If you can't handle living with a child who is different, perhaps you two should find another place to live, if possible. I'm not saying this to be mean, but it sounds like you're getting really fed up and he isnt' going to change fast or soon. It takes years...sometimes they need help even as adults. This is a serious disability and unless you are learning about Aspergers yourself (there are many books out there about it) I think you should distance yourself from trying to discipline him. These kids do not normally respond to regular discipline. They just get angry and frustrated...not good for them or you.
    Last edited: Oct 12, 2010
  5. trinityroyal

    trinityroyal Well-Known Member

    I don't have time for a long response now, more later. I just wanted to weigh in with a few comments from the "Aspie" perspective.

    1) Cameron may not be aware of the intense emotion he is generating in you and your fiance with his defiant behaviour, for example the door slamming. He may have no idea that slamming the door makes you angry. "Angry" may mean something completely different to him than it does to you, and he may just not see why it's a problem.

    2) It's possible that he's experimenting, in order to learn the different degrees of anger so that he can establish boundaries. One thing to keep in mind with Aspergers is the literal-ness that JJJ and MidwestMom have mentioned. "Don't slam the door" might be interpreted as "Don't swing the door as hard as I can", but it might not mean "Don't close the door loudly". Have you tried showing him how you would like him to close the door? "Close it this way" is far more effective because it tells him what you want him to do, rather than what you don't want him to do. If you only say "don't", he has no idea what he's supposed to change in order to fix the issue.

    3) Regarding the defiance, the same issue may be at play. If you don't provide enough concrete, specific information, then a lot of confusion results. Here's an example from my childhood.

    When I was in Gr. 7, I had a substitute teacher who was much stricter and spoke with a much louder voice than my usual teacher. One day I was a bit late getting to class. He yelled, "Trinity, sit down THIS INSTANT!" So I did. I sat down. On the floor, because I hadn't yet made it to my desk. The other children in my class were howling with laughter, the teacher was furious, and I had no idea what had caused either reaction. The teacher told me to sit, I sat. I was following his instructions. I didn't understand that he meant. "Go as quickly as possible to your desk and then sit down in your chair". To me, "Sit down this instant" meant exactly that. Cameron might have the same literal-minded view, and need more information than he's currently getting.

    Just want to add, welcome, glad you found us, but sorry you had to.

  6. trinityroyal

    trinityroyal Well-Known Member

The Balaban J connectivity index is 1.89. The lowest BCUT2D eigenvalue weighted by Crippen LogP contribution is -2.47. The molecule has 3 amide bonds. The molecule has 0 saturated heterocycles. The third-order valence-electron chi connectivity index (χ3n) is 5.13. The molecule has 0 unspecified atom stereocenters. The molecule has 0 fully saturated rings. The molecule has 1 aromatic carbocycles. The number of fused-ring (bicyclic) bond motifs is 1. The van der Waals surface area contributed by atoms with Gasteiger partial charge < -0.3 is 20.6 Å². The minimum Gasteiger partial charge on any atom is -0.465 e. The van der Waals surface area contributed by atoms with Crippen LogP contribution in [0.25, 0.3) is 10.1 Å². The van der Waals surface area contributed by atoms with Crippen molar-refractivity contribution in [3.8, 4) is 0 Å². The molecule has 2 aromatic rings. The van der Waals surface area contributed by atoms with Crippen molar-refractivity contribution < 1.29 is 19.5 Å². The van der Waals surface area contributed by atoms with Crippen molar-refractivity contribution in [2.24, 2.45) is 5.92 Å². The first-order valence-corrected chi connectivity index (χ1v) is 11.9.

forgot to mention, with regard to slamming the door...I found that installing one of those little hydraulic hinge thingies worked wonders. Can't slam a door at all with that type of closure.
  7. Bluemoon

    Bluemoon Guest

    I'm loving the info on this thread...and am lmao at the advice above. Don't get me wrong...I think it's brilliant...but I got a mental flash of what my difficult child's reaction to such a thing would be the first time he tried to slam the door (he does it when he's mad) and...roflmao!
  8. PatriotsGirl

    PatriotsGirl Guest

    Bluemoon - now I am cracking up at the thought, too!!!! LOVE it!!!
  9. trinityroyal

    trinityroyal Well-Known Member

    Hello. I'm back. Just wanted to address a few more things that I didn't have time to respond to earlier.

    Have you ever analyzed your behaviour when you get positive responses, or negative ones? If you can identify a pattern of when it works and when it doesn't based on what you're saying and doing, you might be able to identify the sort of reinforcement that he needs.

    Ambiguity is so very difficult for someone on the Autism Spectrum Disorders (ASD) spectrum to deal with. You may need to provide what seems to you to be obvious or excessive detail.

    Example: "Little easy child, would you please turn the volume down on the tv to something lower than 8? Thanks." If I ask my little lad to just "turn it down", he might lower the volume by one increment, but it's still too loud. I have to be precise.

    This might be the level of detail that's right for Cameron. You're being specific, and providing a reason why you're disciplining him. So it doesn't seem arbitrary.

    Another example: "Little easy child, please don't lean over the rail of your top bunk. That means: no arms or legs or any other body parts not even fingers or toes (or thumbs) hanging over the rail. It also means not lying too close to the side, so that you might accidentally hang over. Please lie close to the wall, that way you're sure."

    It might sound ridiculous, but for Little easy child it provides the sort of information he's looking for. He knows what I mean, the questions he would have are answered, there is no guesswork involved. This is the sort of detail that I often require as well (although I've gotten better at filling in the blanks with age).

    Hope this helps,